We each get a different path

Have you ever seen those bold Christian people who without shame, share their faith? The ones who can go up to a random stranger and speak as the Spirit leads them, or challenge unhealthy ideas they understand are destructive? Have you ever met those Christians that bring up their faith repeatedly in public, not for attention, but because they believe? Have you ever felt like surely, their boldness must be more fruitful than a faith kept in quiet?

I recognize that we all have different twists and turns in this Christian journey. It’s not easy, and whether or not it’s easy to recognize it, following God can look relatively different between one person to the next. Though there are pillars of faith like prayer and reading one’s bible, the specific path the Holy Spirit uses to teach one person might be too lenient for another person. For some people who look particularly bold on the outside, following God when you just have to be content with what you have and buy into forgiveness can be altogether difficult.

Comparing one person’s walk of faith to another’s is functionally useless, except to learn from others. God can teach us a lot by observing the twists and turns he has other people ramble through. Whether it’s just to gain respect for how diverse God’s methods are, or to gain insight into similar situations in your own life, having other people’s perspectives is a beautiful part of living in community. Differences aren’t meant to make us feel inadequate, but to help us understand the omnipotent nature of God.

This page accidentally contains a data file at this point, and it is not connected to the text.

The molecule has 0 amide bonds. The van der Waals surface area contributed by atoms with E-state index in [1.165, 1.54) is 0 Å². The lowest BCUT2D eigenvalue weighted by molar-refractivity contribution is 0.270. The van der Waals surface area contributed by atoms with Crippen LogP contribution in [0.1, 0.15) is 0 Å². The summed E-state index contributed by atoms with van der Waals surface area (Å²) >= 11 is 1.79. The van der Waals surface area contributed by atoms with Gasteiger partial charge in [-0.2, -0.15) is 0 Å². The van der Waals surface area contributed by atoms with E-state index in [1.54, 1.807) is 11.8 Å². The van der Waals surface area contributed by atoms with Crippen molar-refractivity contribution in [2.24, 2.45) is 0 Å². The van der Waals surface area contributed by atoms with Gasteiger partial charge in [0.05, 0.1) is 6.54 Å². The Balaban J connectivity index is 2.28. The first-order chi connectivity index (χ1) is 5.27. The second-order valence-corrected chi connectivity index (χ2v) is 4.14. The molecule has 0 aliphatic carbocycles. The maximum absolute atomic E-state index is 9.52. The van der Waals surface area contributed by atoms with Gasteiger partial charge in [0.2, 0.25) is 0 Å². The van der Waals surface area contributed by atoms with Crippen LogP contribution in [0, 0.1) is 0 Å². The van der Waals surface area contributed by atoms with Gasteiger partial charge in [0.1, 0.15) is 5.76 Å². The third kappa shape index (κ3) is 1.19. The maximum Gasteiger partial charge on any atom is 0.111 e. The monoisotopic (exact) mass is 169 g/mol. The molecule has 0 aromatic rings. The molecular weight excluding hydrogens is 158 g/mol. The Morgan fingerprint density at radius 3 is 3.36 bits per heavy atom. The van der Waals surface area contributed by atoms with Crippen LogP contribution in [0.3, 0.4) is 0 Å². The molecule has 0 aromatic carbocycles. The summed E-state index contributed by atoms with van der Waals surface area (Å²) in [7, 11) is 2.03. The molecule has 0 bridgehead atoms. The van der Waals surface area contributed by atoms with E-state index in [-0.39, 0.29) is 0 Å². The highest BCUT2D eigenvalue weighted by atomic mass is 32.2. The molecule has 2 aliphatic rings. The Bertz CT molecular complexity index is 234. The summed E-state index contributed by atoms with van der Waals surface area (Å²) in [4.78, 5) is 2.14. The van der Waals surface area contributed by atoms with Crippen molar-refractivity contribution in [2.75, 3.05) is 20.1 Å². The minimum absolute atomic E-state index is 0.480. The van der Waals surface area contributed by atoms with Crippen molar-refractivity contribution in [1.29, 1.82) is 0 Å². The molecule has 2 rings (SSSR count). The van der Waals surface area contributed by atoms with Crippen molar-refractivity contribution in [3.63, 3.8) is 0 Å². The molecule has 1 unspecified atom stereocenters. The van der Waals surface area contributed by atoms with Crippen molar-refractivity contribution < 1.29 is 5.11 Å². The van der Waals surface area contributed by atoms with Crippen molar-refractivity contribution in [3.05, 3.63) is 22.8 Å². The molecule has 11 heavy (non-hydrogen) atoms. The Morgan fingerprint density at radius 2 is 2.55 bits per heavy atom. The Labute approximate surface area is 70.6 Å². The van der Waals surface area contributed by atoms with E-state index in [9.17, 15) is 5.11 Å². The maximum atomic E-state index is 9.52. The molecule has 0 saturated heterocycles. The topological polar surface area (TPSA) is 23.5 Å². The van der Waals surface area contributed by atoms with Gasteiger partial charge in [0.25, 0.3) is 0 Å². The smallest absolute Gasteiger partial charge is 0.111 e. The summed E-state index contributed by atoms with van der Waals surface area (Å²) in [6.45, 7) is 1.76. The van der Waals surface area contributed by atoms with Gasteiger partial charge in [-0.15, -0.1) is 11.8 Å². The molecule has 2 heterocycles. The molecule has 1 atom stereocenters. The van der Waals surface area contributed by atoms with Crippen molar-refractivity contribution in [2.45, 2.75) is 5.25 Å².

It’s much easier for some people to talk about God all the live long day than have to deal with being afraid of not controlling the future. It’s much easier to bring up God to others than stay steadfast in investing in specific people who are capable of teaching others. It’s easier try to control your life than to lead from example, submit to God’s authority, and trust that he already has it worked out. It’s easier to “hope for the best” than take active steps to be consistent (which may actually mean confronting your doubt). It’s easier to make plans than follow God’s plan. It’s easier to say something you mean in passing than demonstrate that you care through being deliberate.

If you really want to fight the big fights, trust God when you can’t feel his presence, but you still know what’s right. Not in every season is the presence of God easy to understand. Sometimes you don’t get perfect peace until you fight for it. So often, that fight looks like submission than making a fuss. The big fights are so often fought in secret. The obvious fights sometimes aren’t all that big.

We all get a portion, and we are all taught by a masterful teacher. The Lord knows what he is doing. Things are going to be alright. With even those struggles that seem insurmountable, there is nothing to be afraid of.


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I am a second-grade teacher and pastor-to-be who loves people. I spend my weekends with friends or wandering the museums of DC alone and with a journal, trying to put words on the places of the soul that still feel wordless. I spent most of my days at school trying to learn patience through my students and running on sheer nerdy passion. I follow Jesus Christ, and savor that as my most important identity--that I am a child of God, as are infinite others, regardless of their other identities. Christ is my one thing.

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